Tuesday, August 18, 2015

The Pearl that Broke its Shell

Book 25 of my 2015 Reading Challenge
read from April 9 - 18

The Pearl that Broke Its Shell by Nadia Hashimi

Summary (via Goodreads)
Afghan-American Nadia Hashimi's literary debut novel, The Pearl that Broke Its Shell is a searing tale of powerlessness, fate, and the freedom to control one's own fate that combines the cultural flavor and emotional resonance of the works of Khaled Hosseini, Jhumpa Lahiri, and Lisa See.
In Kabul, 2007, with a drug-addicted father and no brothers, Rahima and her sisters can only sporadically attend school, and can rarely leave the house. Their only hope lies in the ancient custom of bacha posh, which allows young Rahima to dress and be treated as a boy until she is of marriageable age. As a son, she can attend school, go to the market, and chaperone her older sisters.
But Rahima is not the first in her family to adopt this unusual custom. A century earlier, her great-aunt, Shekiba, left orphaned by an epidemic, saved herself and built a new life the same way.
Crisscrossing in time, The Pearl the Broke Its Shell interweaves the tales of these two women separated by a century who share similar destinies. But what will happen once Rahima is of marriageable age? Will Shekiba always live as a man? And if Rahima cannot adapt to life as a bride, how will she survive?

My Opinion
Although a fiction novel, bacha posh is a true custom that my (minimal) research indicates is still practiced today.  It interested me and while I haven't read much further yet, there were one or two books on the custom that caught my eye to possibly read it the future.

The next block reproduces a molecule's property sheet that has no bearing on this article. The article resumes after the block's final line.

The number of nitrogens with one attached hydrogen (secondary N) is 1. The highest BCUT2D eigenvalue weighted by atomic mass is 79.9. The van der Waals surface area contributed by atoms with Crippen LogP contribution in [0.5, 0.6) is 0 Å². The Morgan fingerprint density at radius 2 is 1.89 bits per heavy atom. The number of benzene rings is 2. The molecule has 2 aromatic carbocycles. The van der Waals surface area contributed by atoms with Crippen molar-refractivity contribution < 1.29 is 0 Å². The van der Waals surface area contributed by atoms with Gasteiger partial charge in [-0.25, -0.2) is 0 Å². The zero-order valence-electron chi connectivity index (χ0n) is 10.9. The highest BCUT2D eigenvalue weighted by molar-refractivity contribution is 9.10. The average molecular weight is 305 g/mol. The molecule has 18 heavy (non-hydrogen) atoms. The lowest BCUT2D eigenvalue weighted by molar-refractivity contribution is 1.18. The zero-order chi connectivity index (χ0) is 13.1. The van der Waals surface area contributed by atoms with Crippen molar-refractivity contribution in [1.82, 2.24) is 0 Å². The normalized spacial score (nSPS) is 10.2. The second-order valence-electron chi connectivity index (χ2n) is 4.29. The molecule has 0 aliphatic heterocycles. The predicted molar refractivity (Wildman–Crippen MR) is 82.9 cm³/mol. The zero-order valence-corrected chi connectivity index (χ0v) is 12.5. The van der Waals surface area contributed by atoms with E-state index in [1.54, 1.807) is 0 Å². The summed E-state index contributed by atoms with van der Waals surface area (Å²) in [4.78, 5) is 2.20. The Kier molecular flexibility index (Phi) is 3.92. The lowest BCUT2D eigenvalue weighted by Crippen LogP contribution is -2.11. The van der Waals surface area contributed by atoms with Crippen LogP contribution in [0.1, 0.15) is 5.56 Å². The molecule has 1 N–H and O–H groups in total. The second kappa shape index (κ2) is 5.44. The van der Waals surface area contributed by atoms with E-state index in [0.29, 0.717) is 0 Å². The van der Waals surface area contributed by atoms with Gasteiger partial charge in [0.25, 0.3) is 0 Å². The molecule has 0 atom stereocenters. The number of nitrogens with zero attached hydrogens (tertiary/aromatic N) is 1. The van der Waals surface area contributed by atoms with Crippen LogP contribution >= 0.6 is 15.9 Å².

Good writing keeps the pages turning even if it feels like a very long book.  It's the kind of book where I feel like I've been reading a long time but not many pages have passed.

It was a little clunky at times and I would have to reread things to understand them.  Part of this was because I felt the author assumed more of an understanding of Afghan culture and language from her audience than I had and I had to look up the meanings of words to be able to keep up with the story.

It's really depressing that there isn't much of a noticeable difference between the time periods in how women are treated.  It's sad how undervalued they are.

The author is identified as Afghan-American so this is probably an accurate depiction of how people feel, but the insertion of the politics of "Amrika" after they began bombing the Taliban was a bit heavy-handed at times.  The people were happy but didn't understand why help didn't come sooner; to quote from the book, "Why would Amrika be so upset after just one building was attacked? Half our country had crumbled under the Taliban. We were all thinking the same thing. If only Amrika had been upset about that too".

In the end, I wavered between 3 and 4 stars but rounded up to 4 for Goodreads. 

A Few Quotes from the Book
"That night Khala Shaima started a story of my great-great-grandmother Shekiba, a story that my sisters and I had never heard before. A story that transformed me."

"Too often, I missed the opportunity to learn from Bibi Shekiba's story. She was determined to make a life for herself and I seemed determined to unravel the one I had."

"From what Khala Shaima had told me about Bibi Shekiba, she looked for chances to make her own naseeb. I, her great-great-great granddaughter, could do the same."

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